for (String string : strings)
    System.out.println(string);

// This is even worse
try {
    someSQLStatements();
}
catch (SQLException e) {
    someRecovery();
}

The imperative style of the above code is hardly ever useful. Programmers need to tediously tell the Java compiler and the JVM what algorithm they meant to implement, down to the single statement, when in reality, using the JIT and other advanced optimisation techniques, they don’t really have to.

Luckily, there are annotations

Since Java 5, however, there have been farsighted people in expert groups who have added a powerful new concept to the Java language: Annotations (more info here). At first, experiments were made with only a handful of limited-use annotations, like:

  • @Override
  • @SuppressWarnings

But then, even more farsighted people have then proceeded in combining these annotations to form completely declaratively things like a component:

@Path("/MonsterRest")
@Stateless
@WebServlet(urlPatterns = "/MonsterServlet")
@Entity
@Table(name = "MonsterEntity")
@XmlRootElement
@XmlAccessorType(XmlAccessType.FIELD)
@NamedQuery(name = "findAll", query = "SELECT c FROM Book c")
public class Book extends HttpServlet {
 
    // ======================================
    // =             Attributes             =
    // ======================================
 
    @Id
    @GeneratedValue
    private Long id;
    private String isbn;
    private Integer nbOfPage;
    private Boolean illustrations;
    private String contentLanguage;
    @Column(nullable = false)
    @Size(min = 5, max = 50)
    @XmlElement(nillable = false)
    private String title;
    private Float price;
    @Column(length = 2000)
    @Size(max = 2000)
    private String description;
    @ElementCollection
    @CollectionTable(name = "tags")
    private List<String> tags = new ArrayList<>();

Look at this beauty. Credits to Antonio Goncalves

However, we still think that there is a lot of unnecessary object oriented bloat in the above. Luckily, recent innovations that make Java annotations turing complete (or even sentient?) will now finally allow us to improve upon this situation, specifically for jOOQ, which aims to model the declarative SQL language in Java. Finally, annotations are a perfect fit!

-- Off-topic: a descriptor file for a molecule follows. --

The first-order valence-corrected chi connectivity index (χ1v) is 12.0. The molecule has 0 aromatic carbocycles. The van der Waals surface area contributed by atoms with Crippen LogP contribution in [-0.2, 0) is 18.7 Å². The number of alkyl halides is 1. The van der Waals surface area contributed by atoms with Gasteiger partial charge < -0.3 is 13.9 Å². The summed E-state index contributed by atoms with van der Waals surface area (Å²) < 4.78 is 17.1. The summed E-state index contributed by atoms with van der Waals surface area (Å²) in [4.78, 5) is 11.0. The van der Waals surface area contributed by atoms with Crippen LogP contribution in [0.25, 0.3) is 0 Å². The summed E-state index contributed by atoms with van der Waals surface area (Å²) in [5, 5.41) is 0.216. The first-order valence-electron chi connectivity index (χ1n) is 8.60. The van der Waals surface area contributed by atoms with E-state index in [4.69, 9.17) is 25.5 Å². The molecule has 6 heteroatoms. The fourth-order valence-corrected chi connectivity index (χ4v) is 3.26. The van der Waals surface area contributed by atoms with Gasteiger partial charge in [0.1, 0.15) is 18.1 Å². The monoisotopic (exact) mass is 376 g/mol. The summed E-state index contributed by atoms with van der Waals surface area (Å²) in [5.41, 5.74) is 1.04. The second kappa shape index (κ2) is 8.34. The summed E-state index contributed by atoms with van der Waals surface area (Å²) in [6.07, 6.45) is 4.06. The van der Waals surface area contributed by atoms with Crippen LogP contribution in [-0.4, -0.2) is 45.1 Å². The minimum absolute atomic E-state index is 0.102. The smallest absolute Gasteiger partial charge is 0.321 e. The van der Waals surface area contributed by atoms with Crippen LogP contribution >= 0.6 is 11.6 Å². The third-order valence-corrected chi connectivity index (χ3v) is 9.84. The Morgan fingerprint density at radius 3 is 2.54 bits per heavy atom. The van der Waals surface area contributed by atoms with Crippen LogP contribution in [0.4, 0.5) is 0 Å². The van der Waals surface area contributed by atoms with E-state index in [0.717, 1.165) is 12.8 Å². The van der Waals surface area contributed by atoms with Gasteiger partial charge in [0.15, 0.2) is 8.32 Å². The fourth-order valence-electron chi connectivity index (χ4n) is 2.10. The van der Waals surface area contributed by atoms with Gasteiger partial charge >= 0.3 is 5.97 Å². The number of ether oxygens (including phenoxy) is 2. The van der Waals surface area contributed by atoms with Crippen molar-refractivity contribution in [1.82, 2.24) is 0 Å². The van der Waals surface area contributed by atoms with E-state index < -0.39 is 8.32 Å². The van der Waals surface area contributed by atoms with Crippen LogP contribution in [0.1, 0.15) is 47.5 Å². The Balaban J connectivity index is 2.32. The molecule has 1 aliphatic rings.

Those innovations are:

These innovations allow us to completely re-implement the entire jOOQ 4.0 API in order to allow for users writing SQL as follows:

@Select({
    @Column("FIRST_NAME"),
    @Column("LAST_NAME")
})
@From(
    table = @Table("AUTHOR"),
    join = @Join("BOOK"),
    predicate = @On(
        left = @Column("AUTHOR.ID"),
        op = @Eq,
        right = @Column("BOOK.AUTHOR_ID")
    )
)
@Where(
    predicate = @Predicate(
        left = @Column("BOOK.TITLE"),
        op = @Like,
        right = @Value("%Annotations in a Nutshell%")
    )
)
class SQLStatement {}

Just like JPA, this makes jOOQ now fully transparent and declarative, by using annotations. Developers will now be able to completely effortlessly translate their medium to highly complex SQL queries into the exact equivalent in jOOQ annotations.

Don’t worry, we’ll provide migration scripts to upgrade your legacy jOOQ 3.x application to 4.0. A working prototype is on the way and is expected to be released soon, early adopter feedback is very welcome, so stay tuned for more exciting SQL goodness!

Improve Your JUnit Experience with this Annotation

JUnit is probably part of 90% of all Java projects. And the exciting thing is, we’ll soon have JUnit 5 with Java 8 support. We’ve blogged about an improvement recently.

Back in JUnit 4 land, there’s this little trick that I can only recommend you put in all of your unit tests. Just add this little annotation here and you’ll be much more happy:

@FixMethodOrder(MethodSorters.NAME_ASCENDING)
class MyTests {
    ...
}

What does it do? It’s simple. It fixes JUnit’s weird default of not defaulting to any testing order. Sure, not having any order in your tests might help accidentally discover some evil test inter-dependency. But usually, when you’re looking for individual tests and results, e.g. in your IDE, it’s just much much better to be able to visually scan the test suite and find the right method.

E.g. what do you prefer? This?

junit-better

Or this?

junit-worse

Exactly. Finally, a useful annotation. Just put the following everywhere and help make this a slightly better world:

@FixMethodOrder(MethodSorters.NAME_ASCENDING)
class MyTests {
    ...
}

Use JUnit’s expected exceptions sparingly

Sometimes, when we get pull requests for jOOQ or our other libraries, people change the code in our unit tests to be more “idiomatic JUnit”. In particular, this means that they tend to change this (admittedly not so pretty code):

@Test
public void testValueOfIntInvalid() {
    try {
        ubyte((UByte.MIN_VALUE) - 1);
        fail();
    }
    catch (NumberFormatException e) {}
    try {
        ubyte((UByte.MAX_VALUE) + 1);
        fail();
    }
    catch (NumberFormatException e) {}
}

… into this, “better” and “cleaner” version:

@Test(expected = NumberFormatException.class)
public void testValueOfShortInvalidCase1() {
    ubyte((short) ((UByte.MIN_VALUE) - 1));
}

@Test(expected = NumberFormatException.class)
public void testValueOfShortInvalidCase2() {
    ubyte((short) ((UByte.MAX_VALUE) + 1));
}

What have we gained?

Nothing!

Sure, we already have to use the @Test annotation, so we might as well use its attribute expected right? I claim that this is completely wrong. For two reasons. And when I say “two”, I mean “four”:

1. We’re not really gaining anything in terms of number of lines of code

Compare the semantically interesting bits: